MURPHY: Well, all of this is important. So I don't mean to diminish the importance of getting to the truth on the connection between the Trump campaign and Russia, but the fact of the matter is, as we speak there are 13 Republican senators that are meeting behind closed doors that are trying to produce a health care bill that may take health insurance from 24 million Americans, may drive rates up for all of my constituents. And so I think --
[10:51:44] MURPHY: Very clear over and over to state that he believes that there is a war on between the United States and elements of the Muslim faith. So just because you don't include that in a speech that you gave in a Muslim country doesn't cancel out the fact that you have said that about the Muslim faith over and over and over again. Those words are still available to those recruiters.
BERMAN: Senator, we want to get your take on something that I know you feel very passionate about. Infowars granted some temporary press passes to the White House. They've been in various White House briefings and whatnot. Infowars, of course, is a Web site that in the past has questioned whether or not the Sandy Hook Massacre in your home state even happened. So how do you feel about representatives from Infowars being inside the White House reporting?
MURPHY: I just don't think that Infowars should be able to get inside the White House. It gives -- grants legitimacy to a news organization that peddles in really dangerous conspiracy theories, as you mentioned at the top of the list their idea that the Sandy Hook massacre was possibly a hoax. I guess there are some inside Infowars that believe that these 20 children are not actually dead but are hiding out somewhere in the United States. That's just horrific for those of us who lived through it. It's horrific for those parents to listen to, and the danger is that when Infowars gets access to the White House it communicates to people that they are a legitimate news source and when they traffic in these conspiracy theories, that they deserve, you know, some relevance and some purchase in American public opinion.
BERMAN: Senator Chris Murphy of Connecticut, thanks so much for being with us. Sir, appreciate it a lot.
MURPHY: All right. Thanks a lot. Yes.
BERMAN: All right. Still to come the Cleveland Cavaliers now just one win away, sadly, for their chance to defend an NBA title. The "Bleacher Report" is next.
[10:57:15] BERMAN: The Cleveland Cavaliers are one win away, but it will be a very difficult win, from heading back to the NBA Finals.
HARLOW: John Berman is still excited about this as you can see. Andy Scholes, good morning.
ANDY SCHOLES, CNN SPORTS CORRESPONDENT: Yes, good morning, guys. You know, John, I think even you and most Boston fans pretty much expect the Cavs to go on to win this series and play the Warriors in the finals. But I'll tell you what, game four had Cleveland fans a little nervous again. The Cavs were down 10 at the half and Kyrie Irving rolls his ankle on this drive here in the third quarter, fans were in a panic, as you could see for quite a bit, but Irving would just tighten those laces, get back out there. He would go on and have 21 points in the quarter helping the Cavs build a lead. He ended with a playoff career high, 42 points.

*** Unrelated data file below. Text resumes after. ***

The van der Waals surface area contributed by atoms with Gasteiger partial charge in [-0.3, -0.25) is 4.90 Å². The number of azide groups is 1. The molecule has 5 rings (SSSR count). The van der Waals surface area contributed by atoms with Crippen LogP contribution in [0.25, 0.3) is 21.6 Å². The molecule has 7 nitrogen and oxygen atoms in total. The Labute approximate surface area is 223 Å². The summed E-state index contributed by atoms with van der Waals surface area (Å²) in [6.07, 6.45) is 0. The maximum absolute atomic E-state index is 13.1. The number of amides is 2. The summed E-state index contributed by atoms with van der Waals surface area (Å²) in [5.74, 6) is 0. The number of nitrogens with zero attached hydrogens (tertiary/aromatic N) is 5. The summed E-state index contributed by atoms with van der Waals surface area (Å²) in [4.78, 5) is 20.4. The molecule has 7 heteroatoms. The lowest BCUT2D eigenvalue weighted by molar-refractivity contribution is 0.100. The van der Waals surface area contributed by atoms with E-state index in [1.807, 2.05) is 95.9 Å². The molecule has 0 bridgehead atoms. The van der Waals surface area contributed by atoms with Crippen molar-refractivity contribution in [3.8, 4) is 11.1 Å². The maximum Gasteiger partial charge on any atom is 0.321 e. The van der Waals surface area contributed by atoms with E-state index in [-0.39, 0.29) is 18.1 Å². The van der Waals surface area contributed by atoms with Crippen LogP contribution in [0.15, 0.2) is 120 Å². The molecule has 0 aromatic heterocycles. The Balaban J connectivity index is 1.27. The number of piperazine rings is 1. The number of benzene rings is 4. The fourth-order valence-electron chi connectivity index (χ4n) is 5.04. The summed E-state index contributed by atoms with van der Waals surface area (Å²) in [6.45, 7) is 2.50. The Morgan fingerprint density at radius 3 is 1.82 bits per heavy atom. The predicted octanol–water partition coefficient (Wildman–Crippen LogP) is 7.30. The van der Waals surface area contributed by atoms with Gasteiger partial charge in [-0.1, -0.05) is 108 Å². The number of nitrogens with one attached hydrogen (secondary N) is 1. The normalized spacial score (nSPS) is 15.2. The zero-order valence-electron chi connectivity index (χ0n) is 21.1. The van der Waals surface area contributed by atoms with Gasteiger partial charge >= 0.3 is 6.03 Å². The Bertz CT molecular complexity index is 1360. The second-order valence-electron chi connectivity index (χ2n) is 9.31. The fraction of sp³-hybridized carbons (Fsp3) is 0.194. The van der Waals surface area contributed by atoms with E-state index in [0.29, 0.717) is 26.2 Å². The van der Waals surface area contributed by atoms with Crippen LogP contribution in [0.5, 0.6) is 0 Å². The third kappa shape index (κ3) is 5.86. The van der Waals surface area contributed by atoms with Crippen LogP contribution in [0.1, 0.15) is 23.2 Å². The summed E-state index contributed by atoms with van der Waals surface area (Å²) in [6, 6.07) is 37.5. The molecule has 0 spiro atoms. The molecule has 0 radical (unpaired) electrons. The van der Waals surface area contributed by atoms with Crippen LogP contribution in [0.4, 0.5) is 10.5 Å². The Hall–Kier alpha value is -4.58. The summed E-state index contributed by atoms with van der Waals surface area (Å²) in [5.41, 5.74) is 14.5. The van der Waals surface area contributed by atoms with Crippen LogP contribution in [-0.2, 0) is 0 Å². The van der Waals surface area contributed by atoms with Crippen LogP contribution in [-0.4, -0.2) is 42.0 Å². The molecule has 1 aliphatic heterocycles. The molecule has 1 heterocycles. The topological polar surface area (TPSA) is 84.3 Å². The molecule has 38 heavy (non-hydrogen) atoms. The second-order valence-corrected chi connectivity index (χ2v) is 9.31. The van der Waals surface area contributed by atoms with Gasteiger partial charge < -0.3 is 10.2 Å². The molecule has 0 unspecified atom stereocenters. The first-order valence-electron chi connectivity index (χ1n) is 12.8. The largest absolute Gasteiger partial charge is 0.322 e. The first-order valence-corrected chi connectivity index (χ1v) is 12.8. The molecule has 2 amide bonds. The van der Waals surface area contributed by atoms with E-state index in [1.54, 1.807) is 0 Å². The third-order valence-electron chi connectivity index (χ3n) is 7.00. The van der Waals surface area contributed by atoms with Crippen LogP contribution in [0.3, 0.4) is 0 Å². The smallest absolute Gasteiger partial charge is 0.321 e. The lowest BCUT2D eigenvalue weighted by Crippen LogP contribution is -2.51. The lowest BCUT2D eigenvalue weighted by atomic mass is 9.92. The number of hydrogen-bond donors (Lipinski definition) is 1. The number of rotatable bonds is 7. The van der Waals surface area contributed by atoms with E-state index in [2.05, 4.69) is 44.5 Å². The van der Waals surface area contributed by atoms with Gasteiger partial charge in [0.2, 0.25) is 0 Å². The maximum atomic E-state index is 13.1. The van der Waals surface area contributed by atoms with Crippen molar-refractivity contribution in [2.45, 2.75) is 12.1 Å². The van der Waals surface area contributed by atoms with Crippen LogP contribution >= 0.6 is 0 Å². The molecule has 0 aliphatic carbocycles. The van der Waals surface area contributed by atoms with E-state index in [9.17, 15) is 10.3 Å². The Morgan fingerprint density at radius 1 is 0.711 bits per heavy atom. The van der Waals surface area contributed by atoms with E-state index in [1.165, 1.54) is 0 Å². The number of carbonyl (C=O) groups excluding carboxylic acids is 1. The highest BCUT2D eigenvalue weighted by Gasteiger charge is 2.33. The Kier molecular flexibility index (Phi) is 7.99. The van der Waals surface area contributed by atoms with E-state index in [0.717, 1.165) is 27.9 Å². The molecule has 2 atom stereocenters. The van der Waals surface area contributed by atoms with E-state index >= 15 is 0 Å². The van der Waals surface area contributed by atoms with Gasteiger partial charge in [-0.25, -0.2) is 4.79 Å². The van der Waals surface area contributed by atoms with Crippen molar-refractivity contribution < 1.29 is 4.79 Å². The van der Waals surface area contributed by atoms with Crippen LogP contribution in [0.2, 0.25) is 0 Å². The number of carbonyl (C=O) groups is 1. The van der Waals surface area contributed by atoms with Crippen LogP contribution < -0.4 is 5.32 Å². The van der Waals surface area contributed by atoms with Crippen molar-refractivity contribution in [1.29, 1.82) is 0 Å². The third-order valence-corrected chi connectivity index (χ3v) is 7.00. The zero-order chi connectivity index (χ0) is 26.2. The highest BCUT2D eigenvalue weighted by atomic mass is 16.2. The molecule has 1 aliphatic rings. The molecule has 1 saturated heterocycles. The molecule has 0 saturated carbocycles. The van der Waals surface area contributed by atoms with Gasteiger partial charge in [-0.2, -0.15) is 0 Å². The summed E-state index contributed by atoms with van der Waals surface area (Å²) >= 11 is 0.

LeBron would also chip in with 34 points of his own. The Cavs win 112-99. They could close out the series in game five tomorrow night in Boston. The Ottawa Senators needing a win over Pittsburgh in game six and stay
alive in the Eastern Conference Finals, and as you can see, they were doing whatever it took to slow down Penguins star Sydney Crosby, even squirting him with a water bottle.
The game was tied at one in the third. Mike Hoffman is going to come through with the game-winning goal. Senators win 2-1 forcing a winner-take-all game seven tomorrow night.
Many teams around baseball holding a special moment of silence last night for the victims of the Manchester bombing. The Yankees did that and then played the United Kingdom's national anthem "God Save the Queen" before they played the "Star-Spangled Banner." Definitely a touching moment at Yankee Stadium.
And elsewhere in baseball, we had a really scary collision in the Dodgers-Cardinals game. Yasiel Puig and Joc Pederson, watch them going after this fly ball. Puig catches it, but not before drilling Pederson with his elbow. Both guys end up going to the ground.
Take another look at it. Pederson would also slide head first into the wall. He would leave the game. The Dodgers say fortunately he just had a neck sprain. Puig, amazing he was able to stay in the game, guys. The Dodgers would go on to win 2-1 in extra innings.
Guys, definitely good to see both of those guys walk away from that collision because definitely it could have ended up much worse.
BERMAN: Andy Scholes, in two words or less, Warriors or Cavaliers?
SCHOLES: Warriors in five.
BERMAN: Wow. That was three words.
SCHOLES: Three words. Sorry.
BERMAN: But meaningful. Andy Scholes, thank you very, very much.
HARLOW: OK, guys. Thank you all for joining us. I'm Poppy Harlow.
BERMAN: And I'm John Berman. "AT THIS HOUR" with Kate Bolduan starts now.
KATE BOLDUAN, CNN ANCHOR: Hello, everyone. I'm Kate Bolduan. Right now President Trump is visiting Brussels, Belgium, the very same place that the president called a hellhole back in 2016. And moments from now he will meet with the Belgian prime minister.
The president touching down just moments ago. We are going to be waiting to hear from them after their meeting, during their meeting, and see what comes of that.